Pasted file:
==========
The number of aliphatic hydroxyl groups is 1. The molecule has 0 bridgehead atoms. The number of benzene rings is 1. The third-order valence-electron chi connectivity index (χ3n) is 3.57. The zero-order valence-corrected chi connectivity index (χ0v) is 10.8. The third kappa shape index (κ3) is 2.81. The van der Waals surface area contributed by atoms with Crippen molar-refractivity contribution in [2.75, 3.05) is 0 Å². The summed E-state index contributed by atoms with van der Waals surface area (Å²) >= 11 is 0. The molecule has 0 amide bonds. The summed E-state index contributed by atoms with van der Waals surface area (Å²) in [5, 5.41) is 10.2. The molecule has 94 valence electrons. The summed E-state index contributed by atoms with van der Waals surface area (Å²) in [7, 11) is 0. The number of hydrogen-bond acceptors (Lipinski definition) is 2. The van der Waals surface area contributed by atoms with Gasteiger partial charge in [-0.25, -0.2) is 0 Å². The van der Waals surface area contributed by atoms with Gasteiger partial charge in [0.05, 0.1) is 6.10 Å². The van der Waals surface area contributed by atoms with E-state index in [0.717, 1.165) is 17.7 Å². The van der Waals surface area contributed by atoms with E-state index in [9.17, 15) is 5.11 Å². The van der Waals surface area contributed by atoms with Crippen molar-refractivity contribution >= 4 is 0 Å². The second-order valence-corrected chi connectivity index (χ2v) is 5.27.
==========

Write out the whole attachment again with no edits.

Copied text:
The number of aliphatic hydroxyl groups is 1. The molecule has 0 bridgehead atoms. The number of benzene rings is 1. The third-order valence-electron chi connectivity index (χ3n) is 3.57. The zero-order valence-corrected chi connectivity index (χ0v) is 10.8. The third kappa shape index (κ3) is 2.81. The van der Waals surface area contributed by atoms with Crippen molar-refractivity contribution in [2.75, 3.05) is 0 Å². The summed E-state index contributed by atoms with van der Waals surface area (Å²) >= 11 is 0. The molecule has 0 amide bonds. The summed E-state index contributed by atoms with van der Waals surface area (Å²) in [5, 5.41) is 10.2. The molecule has 94 valence electrons. The summed E-state index contributed by atoms with van der Waals surface area (Å²) in [7, 11) is 0. The number of hydrogen-bond acceptors (Lipinski definition) is 2. The van der Waals surface area contributed by atoms with Gasteiger partial charge in [-0.25, -0.2) is 0 Å². The van der Waals surface area contributed by atoms with Gasteiger partial charge in [0.05, 0.1) is 6.10 Å². The van der Waals surface area contributed by atoms with E-state index in [0.717, 1.165) is 17.7 Å². The van der Waals surface area contributed by atoms with E-state index in [9.17, 15) is 5.11 Å². The van der Waals surface area contributed by atoms with Crippen molar-refractivity contribution >= 4 is 0 Å². The second-order valence-corrected chi connectivity index (χ2v) is 5.27.